Medicare expenditures attributable to dementia

An estimated four to five million older adults in the United States are living with dementia, a chronic, progressive condition characterized by cognitive decline of sufficient severity to interfere with a person’s ability to carry out daily activities. Despite recent evidence that prevalence rates of dementia may be declining in high‐income countries, population forecasts indicate significant growth in the absolute number of adults in the United States living with dementia as the population ages and mortality from other diseases declines.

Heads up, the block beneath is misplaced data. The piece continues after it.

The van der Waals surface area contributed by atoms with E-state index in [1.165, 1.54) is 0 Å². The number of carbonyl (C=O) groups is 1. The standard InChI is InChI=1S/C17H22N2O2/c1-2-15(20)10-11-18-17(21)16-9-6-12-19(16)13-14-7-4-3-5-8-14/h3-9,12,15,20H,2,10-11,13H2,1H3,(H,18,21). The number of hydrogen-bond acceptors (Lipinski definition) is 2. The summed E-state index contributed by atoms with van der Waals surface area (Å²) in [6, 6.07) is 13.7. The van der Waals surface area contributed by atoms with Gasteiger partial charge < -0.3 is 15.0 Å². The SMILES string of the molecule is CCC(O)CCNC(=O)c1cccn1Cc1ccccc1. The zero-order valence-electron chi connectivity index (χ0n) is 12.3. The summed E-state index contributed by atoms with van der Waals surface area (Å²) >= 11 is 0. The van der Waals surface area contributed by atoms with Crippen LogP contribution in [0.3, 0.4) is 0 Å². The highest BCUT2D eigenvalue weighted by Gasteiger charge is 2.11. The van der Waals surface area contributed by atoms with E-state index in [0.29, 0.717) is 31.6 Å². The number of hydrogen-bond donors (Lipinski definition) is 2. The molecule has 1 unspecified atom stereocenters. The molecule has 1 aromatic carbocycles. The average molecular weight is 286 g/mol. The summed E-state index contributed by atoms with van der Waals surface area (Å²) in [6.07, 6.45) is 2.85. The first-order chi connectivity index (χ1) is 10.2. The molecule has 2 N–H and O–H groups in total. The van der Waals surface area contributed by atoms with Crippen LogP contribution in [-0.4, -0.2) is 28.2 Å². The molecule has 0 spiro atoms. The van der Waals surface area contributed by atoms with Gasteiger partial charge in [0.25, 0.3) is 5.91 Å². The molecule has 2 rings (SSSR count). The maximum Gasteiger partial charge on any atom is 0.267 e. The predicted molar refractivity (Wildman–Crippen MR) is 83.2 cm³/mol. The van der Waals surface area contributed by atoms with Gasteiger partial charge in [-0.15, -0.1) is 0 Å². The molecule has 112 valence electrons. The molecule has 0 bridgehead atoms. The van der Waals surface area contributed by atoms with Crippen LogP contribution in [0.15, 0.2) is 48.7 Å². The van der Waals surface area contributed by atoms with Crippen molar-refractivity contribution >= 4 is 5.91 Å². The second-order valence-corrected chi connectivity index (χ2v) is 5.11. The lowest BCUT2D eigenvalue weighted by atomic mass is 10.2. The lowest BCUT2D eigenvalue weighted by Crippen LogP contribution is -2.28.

Understanding the magnitude of the direct medical care costs attributable to dementia is important for public and private decision makers, but estimating these costs has been difficult. Even when focused on the direct costs to the traditional Medicare program, estimates have ranged widely, with differences driven by the time period and population studied, the definition used to identify dementia, and the study design and analytic techniques employed. For example, the handful of studies employing a cross‐sectional design, comparing Medicare expenditures over one year for people with a dementia diagnosis and people without, reported annual incremental costs ranging from $3019 to $10 598 per person, in 2017 dollars.

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